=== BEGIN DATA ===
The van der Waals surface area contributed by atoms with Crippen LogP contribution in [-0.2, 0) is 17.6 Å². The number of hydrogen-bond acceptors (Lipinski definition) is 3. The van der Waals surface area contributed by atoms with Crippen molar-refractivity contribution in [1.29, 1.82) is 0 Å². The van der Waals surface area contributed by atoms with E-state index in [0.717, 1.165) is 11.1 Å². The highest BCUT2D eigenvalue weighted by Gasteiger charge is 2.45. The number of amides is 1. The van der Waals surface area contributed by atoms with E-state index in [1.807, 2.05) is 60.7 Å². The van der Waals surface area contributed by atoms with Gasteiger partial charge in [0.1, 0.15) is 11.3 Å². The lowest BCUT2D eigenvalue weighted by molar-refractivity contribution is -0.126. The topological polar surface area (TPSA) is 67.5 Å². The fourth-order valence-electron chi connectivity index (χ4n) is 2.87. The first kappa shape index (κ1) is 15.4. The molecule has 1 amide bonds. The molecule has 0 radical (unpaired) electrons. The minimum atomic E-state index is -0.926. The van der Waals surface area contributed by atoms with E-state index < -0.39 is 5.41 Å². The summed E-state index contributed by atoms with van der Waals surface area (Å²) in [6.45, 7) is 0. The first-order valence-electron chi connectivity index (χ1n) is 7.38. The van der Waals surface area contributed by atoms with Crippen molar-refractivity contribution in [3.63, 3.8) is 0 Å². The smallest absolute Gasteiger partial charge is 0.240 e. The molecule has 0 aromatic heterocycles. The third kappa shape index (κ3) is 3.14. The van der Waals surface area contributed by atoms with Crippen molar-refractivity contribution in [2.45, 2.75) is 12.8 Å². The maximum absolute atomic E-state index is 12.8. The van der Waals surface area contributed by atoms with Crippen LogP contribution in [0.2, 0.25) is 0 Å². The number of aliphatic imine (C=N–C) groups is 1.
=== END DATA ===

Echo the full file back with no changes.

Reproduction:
The van der Waals surface area contributed by atoms with Crippen LogP contribution in [-0.2, 0) is 17.6 Å². The number of hydrogen-bond acceptors (Lipinski definition) is 3. The van der Waals surface area contributed by atoms with Crippen molar-refractivity contribution in [1.29, 1.82) is 0 Å². The van der Waals surface area contributed by atoms with E-state index in [0.717, 1.165) is 11.1 Å². The highest BCUT2D eigenvalue weighted by Gasteiger charge is 2.45. The number of amides is 1. The van der Waals surface area contributed by atoms with E-state index in [1.807, 2.05) is 60.7 Å². The van der Waals surface area contributed by atoms with Gasteiger partial charge in [0.1, 0.15) is 11.3 Å². The lowest BCUT2D eigenvalue weighted by molar-refractivity contribution is -0.126. The topological polar surface area (TPSA) is 67.5 Å². The fourth-order valence-electron chi connectivity index (χ4n) is 2.87. The first kappa shape index (κ1) is 15.4. The molecule has 1 amide bonds. The molecule has 0 radical (unpaired) electrons. The minimum atomic E-state index is -0.926. The van der Waals surface area contributed by atoms with E-state index < -0.39 is 5.41 Å². The summed E-state index contributed by atoms with van der Waals surface area (Å²) in [6.45, 7) is 0. The first-order valence-electron chi connectivity index (χ1n) is 7.38. The van der Waals surface area contributed by atoms with Crippen molar-refractivity contribution in [3.63, 3.8) is 0 Å². The smallest absolute Gasteiger partial charge is 0.240 e. The molecule has 0 aromatic heterocycles. The third kappa shape index (κ3) is 3.14. The van der Waals surface area contributed by atoms with Crippen molar-refractivity contribution in [2.45, 2.75) is 12.8 Å². The maximum absolute atomic E-state index is 12.8. The van der Waals surface area contributed by atoms with Crippen LogP contribution in [0.2, 0.25) is 0 Å². The number of aliphatic imine (C=N–C) groups is 1.